Oxford Coronavirus vaccine (ChAdOx1) Phases, Availability, Cost

On 11thJanuary 2020, a team of the Jenner Institute at the University of Oxford started to make a vaccine for the COVID-19. They developed a recombinant viral vector vaccine. The vaccine developed was previously known as the Oxford Coronavirus vaccine (ChAdOx1) is now given name AZD1222 which is an adenovirus vaccine used in Chimpanzees for the common cold. The AZD1222 was modified to express the spike glycoproteins of SARS-CoV-2. AZD1222 has shown very encouraging and promising results during its preliminary study. Currently, the vaccine is undergoing clinical trials.

Oxford Coronavirus vaccine(ChAdOx1) Phase Results


Pre-Clinical Study

The team that developed the ChAdOx1 has been working with unparalleled earnestly and diligently to provide a weapon to fight this pandemic that has taken a substantial toll on the people around the globe. After the development of the vaccine, it was tested on mice and rhesus macaques. The investigational vaccine has produced an immunological response against the severe acute respiratory syndrome coronavirus 2 virus (SARS-CoV-2) in both the animals. The investigational vaccine efficacy testing was done on the rhesus macaques. This study testing was performed at the Rocky Mountain Laboratories (RML) at the National Institute of Allergy and Infectious Diseases (NIAID) in Hamilton, Montana. A total of nine rhesus macaques were selected for the testing. Six rhesus macaques were given the investigational vaccine twenty-eight days prior to being infected with the SARS-CoV-2. The other 3 were not given the investigational vaccine since they were the control group. The rhesus macaques when compared with the control group had reduced lung infection with no lung damage and there were no signs of replication of SARS-CoV-2 in the lung. The investigational vaccine has shown positive safety and efficacy profile in the rhesus macaques.

Oxford Coronavirus vaccine (ChAdOx1) Phases, Availability, Cost

A paper issued on the bioRxiv preprint server by the Oxford UK vaccine group indicates that a single dose of the ChAdOx1, predominately in pigs, produces the immune response through antigen-specific antibodies and T-cells against SARS-CoV-2 whereas a booster dose increases the production of antibodies whereby increasing its neutralizing activity. As further stated by the Author:

“A single dose of ChAdOx1 nCoV-19 induces antibody responses, but we demonstrate here that antibody responses are significantly enhanced after a homologous boost in one mouse strain and to a greater extent in pigs.”

Phase I & II trial

The human clinical trial of the vaccine prepared by the team at the University of Oxford started on 23rd April 2020. The purpose of the trial is to study the investigational vaccine in healthy individuals as well as to determine the wide range of age protected by this vaccine. To establish its safety, tolerability, and immunological profile in humans and to determine its side effects. The trial is randomized, single-blinded, and placebo-controlled. The trial is being carried out across multiple regions of the United Kingdom like Oxford, Southampton, Bristol, and London. The placebo used for this trial is the MenACWY vaccine which is a vaccine used for meningitis and sepsis. The MenACWY is used instead of saline water because does not have any side effect whereas with ChAdOx1 side effects are expected to be seen.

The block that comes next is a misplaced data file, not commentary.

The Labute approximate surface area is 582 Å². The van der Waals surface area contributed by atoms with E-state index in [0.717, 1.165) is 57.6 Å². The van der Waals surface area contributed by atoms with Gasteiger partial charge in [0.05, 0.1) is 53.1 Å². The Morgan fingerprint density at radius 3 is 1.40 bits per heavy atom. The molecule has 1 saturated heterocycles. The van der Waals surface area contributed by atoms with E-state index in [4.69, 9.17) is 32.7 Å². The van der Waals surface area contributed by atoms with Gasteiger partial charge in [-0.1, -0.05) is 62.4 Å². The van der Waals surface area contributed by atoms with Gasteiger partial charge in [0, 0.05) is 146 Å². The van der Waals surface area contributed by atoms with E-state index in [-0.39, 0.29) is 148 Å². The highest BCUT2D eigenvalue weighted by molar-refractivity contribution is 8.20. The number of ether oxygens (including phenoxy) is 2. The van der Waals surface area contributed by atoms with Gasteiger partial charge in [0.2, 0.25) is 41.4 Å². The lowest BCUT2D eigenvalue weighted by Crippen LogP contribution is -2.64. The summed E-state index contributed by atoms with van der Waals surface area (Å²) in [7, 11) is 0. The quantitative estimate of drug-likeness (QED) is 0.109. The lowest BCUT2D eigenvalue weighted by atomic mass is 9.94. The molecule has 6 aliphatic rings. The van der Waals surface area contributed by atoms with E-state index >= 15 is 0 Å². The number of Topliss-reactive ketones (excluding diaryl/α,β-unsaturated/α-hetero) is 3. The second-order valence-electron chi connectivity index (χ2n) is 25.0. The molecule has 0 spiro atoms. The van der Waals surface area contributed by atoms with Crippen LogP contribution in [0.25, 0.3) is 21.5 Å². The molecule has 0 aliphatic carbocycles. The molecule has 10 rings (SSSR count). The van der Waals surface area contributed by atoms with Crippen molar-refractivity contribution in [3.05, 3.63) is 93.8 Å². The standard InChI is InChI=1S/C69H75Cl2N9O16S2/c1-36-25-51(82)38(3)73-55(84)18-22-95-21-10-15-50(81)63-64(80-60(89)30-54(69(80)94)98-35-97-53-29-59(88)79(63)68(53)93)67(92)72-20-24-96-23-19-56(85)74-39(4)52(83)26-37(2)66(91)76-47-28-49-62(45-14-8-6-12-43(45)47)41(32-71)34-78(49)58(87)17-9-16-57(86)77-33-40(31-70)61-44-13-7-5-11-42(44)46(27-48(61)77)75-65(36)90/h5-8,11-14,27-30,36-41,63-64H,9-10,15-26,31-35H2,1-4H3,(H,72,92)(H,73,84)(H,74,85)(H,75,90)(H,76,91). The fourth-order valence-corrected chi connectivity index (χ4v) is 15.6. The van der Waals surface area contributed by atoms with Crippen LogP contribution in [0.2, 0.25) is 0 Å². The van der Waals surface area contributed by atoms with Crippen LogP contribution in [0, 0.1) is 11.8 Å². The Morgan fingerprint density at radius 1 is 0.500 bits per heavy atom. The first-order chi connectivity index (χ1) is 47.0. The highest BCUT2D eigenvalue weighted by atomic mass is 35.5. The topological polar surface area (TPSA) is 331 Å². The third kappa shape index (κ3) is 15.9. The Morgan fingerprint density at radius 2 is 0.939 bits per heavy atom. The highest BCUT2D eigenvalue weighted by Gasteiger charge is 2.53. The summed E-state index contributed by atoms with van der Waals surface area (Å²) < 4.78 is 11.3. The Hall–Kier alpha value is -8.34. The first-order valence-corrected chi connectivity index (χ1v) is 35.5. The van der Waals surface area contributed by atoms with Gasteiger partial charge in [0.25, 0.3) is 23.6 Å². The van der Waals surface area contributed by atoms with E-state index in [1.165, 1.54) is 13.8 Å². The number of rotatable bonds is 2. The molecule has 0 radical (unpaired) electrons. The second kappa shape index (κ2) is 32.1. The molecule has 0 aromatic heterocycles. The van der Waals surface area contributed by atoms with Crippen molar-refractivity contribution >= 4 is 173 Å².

The inclusion criteria of the trial included individuals between the age of 18-55 years, have good health and are based on the enrolling region. The exclusion criteria included pregnant and breastfeeding women, those who are trying to get pregnant, and the ones who have taken part in any preceding trial of adenovirus or coronavirus vaccine. For Phase I/II, 1,077 volunteers were enrolled who randomly received ChAdOx1 or MenACWY vaccine. Another small subset of individuals (10 volunteers) received two doses of ChAdOx1 with a four-week gap. The volunteers were asked to note any symptoms they experience and if they felt unwell for the next three weeks. Their blood samples were collected during the subsequent follow-ups and was studied for the antigen-specific antibody and T-cell responses. Some of the side effects found are temperature, headache, and sore arm. There were no serious adverse effects reported. According to Professor Pollard,

“We saw the strongest immune response in the 10 participants who received two doses of the vaccine, indicating that this might be a good strategy for vaccination.”

Phase III trial

The phase II/III included 10,560 elders and children volunteers from across the UK. The older population included was between the age of 56 years to over 70 years whereas children were between the age of 5-12 years. The purpose was to find how well vaccine works and responds in different age groups. Phase III included volunteers above the age of 18 years purpose of which was to assess how well the vaccine works on a larger group of population. The volunteers received a randomized dose of either the ChAdOx1 or MenACWY vaccine. To enroll a large number of people the trial is being carried out at multiple clinical research centers across the UK.  Professor Pollard expressed her thoughts about clinical trials as,